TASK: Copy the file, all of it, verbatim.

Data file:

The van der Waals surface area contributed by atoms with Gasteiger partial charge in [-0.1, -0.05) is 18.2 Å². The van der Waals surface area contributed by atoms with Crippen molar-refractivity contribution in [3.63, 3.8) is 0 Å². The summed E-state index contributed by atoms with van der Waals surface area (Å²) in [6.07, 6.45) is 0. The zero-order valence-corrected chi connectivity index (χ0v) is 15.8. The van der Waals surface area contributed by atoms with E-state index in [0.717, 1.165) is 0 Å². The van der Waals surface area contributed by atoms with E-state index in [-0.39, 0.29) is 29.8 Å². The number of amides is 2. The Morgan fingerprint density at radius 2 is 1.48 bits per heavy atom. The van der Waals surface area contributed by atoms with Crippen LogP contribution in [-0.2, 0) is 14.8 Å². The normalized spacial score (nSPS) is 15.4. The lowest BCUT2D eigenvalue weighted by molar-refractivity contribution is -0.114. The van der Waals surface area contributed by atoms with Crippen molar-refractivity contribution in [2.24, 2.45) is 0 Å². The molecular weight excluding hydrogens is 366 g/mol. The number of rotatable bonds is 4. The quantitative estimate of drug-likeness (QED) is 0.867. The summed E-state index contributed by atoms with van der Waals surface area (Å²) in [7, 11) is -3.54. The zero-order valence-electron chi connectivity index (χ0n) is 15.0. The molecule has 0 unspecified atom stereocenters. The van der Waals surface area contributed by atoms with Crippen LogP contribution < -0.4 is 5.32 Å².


The van der Waals surface area contributed by atoms with Gasteiger partial charge in [-0.1, -0.05) is 18.2 Å². The van der Waals surface area contributed by atoms with Crippen molar-refractivity contribution in [3.63, 3.8) is 0 Å². The summed E-state index contributed by atoms with van der Waals surface area (Å²) in [6.07, 6.45) is 0. The zero-order valence-corrected chi connectivity index (χ0v) is 15.8. The van der Waals surface area contributed by atoms with E-state index in [0.717, 1.165) is 0 Å². The van der Waals surface area contributed by atoms with E-state index in [-0.39, 0.29) is 29.8 Å². The number of amides is 2. The Morgan fingerprint density at radius 2 is 1.48 bits per heavy atom. The van der Waals surface area contributed by atoms with Crippen LogP contribution in [-0.2, 0) is 14.8 Å². The normalized spacial score (nSPS) is 15.4. The lowest BCUT2D eigenvalue weighted by molar-refractivity contribution is -0.114. The van der Waals surface area contributed by atoms with Crippen molar-refractivity contribution in [2.24, 2.45) is 0 Å². The molecular weight excluding hydrogens is 366 g/mol. The number of rotatable bonds is 4. The quantitative estimate of drug-likeness (QED) is 0.867. The summed E-state index contributed by atoms with van der Waals surface area (Å²) in [7, 11) is -3.54. The zero-order valence-electron chi connectivity index (χ0n) is 15.0. The molecule has 0 unspecified atom stereocenters. The van der Waals surface area contributed by atoms with Crippen LogP contribution < -0.4 is 5.32 Å².